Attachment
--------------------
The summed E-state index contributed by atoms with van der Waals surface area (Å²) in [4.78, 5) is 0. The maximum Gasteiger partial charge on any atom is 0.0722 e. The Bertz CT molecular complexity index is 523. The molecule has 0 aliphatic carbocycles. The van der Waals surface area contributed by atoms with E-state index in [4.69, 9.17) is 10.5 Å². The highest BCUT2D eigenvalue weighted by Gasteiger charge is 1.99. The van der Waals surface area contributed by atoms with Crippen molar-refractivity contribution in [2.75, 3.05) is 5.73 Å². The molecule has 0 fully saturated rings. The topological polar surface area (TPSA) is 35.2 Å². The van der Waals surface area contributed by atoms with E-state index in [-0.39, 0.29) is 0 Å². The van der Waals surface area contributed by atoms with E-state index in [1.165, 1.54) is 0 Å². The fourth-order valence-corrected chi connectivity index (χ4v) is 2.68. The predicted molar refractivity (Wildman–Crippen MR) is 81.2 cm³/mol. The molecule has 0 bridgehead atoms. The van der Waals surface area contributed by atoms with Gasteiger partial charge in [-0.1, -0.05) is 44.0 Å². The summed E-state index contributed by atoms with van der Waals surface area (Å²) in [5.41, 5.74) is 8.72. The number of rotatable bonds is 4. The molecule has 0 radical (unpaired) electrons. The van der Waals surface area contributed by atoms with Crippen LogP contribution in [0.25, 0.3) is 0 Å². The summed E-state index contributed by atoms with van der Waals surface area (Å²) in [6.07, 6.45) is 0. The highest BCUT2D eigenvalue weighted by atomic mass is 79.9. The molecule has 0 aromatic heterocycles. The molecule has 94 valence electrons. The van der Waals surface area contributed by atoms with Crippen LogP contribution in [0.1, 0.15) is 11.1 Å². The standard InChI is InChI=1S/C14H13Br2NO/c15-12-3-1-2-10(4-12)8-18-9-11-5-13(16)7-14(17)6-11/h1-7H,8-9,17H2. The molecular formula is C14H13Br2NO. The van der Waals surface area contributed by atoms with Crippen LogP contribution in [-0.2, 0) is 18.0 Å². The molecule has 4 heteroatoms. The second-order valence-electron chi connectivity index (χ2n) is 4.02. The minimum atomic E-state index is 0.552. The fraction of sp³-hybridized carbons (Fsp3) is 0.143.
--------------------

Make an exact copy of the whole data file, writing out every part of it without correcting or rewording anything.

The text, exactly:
The summed E-state index contributed by atoms with van der Waals surface area (Å²) in [4.78, 5) is 0. The maximum Gasteiger partial charge on any atom is 0.0722 e. The Bertz CT molecular complexity index is 523. The molecule has 0 aliphatic carbocycles. The van der Waals surface area contributed by atoms with E-state index in [4.69, 9.17) is 10.5 Å². The highest BCUT2D eigenvalue weighted by Gasteiger charge is 1.99. The van der Waals surface area contributed by atoms with Crippen molar-refractivity contribution in [2.75, 3.05) is 5.73 Å². The molecule has 0 fully saturated rings. The topological polar surface area (TPSA) is 35.2 Å². The van der Waals surface area contributed by atoms with E-state index in [-0.39, 0.29) is 0 Å². The van der Waals surface area contributed by atoms with E-state index in [1.165, 1.54) is 0 Å². The fourth-order valence-corrected chi connectivity index (χ4v) is 2.68. The predicted molar refractivity (Wildman–Crippen MR) is 81.2 cm³/mol. The molecule has 0 bridgehead atoms. The van der Waals surface area contributed by atoms with Gasteiger partial charge in [-0.1, -0.05) is 44.0 Å². The summed E-state index contributed by atoms with van der Waals surface area (Å²) in [5.41, 5.74) is 8.72. The number of rotatable bonds is 4. The molecule has 0 radical (unpaired) electrons. The van der Waals surface area contributed by atoms with Crippen LogP contribution in [0.25, 0.3) is 0 Å². The summed E-state index contributed by atoms with van der Waals surface area (Å²) in [6.07, 6.45) is 0. The highest BCUT2D eigenvalue weighted by atomic mass is 79.9. The molecule has 0 aromatic heterocycles. The molecule has 94 valence electrons. The van der Waals surface area contributed by atoms with Crippen LogP contribution in [0.1, 0.15) is 11.1 Å². The standard InChI is InChI=1S/C14H13Br2NO/c15-12-3-1-2-10(4-12)8-18-9-11-5-13(16)7-14(17)6-11/h1-7H,8-9,17H2. The molecular formula is C14H13Br2NO. The van der Waals surface area contributed by atoms with Crippen LogP contribution in [-0.2, 0) is 18.0 Å². The molecule has 4 heteroatoms. The second-order valence-electron chi connectivity index (χ2n) is 4.02. The minimum atomic E-state index is 0.552. The fraction of sp³-hybridized carbons (Fsp3) is 0.143.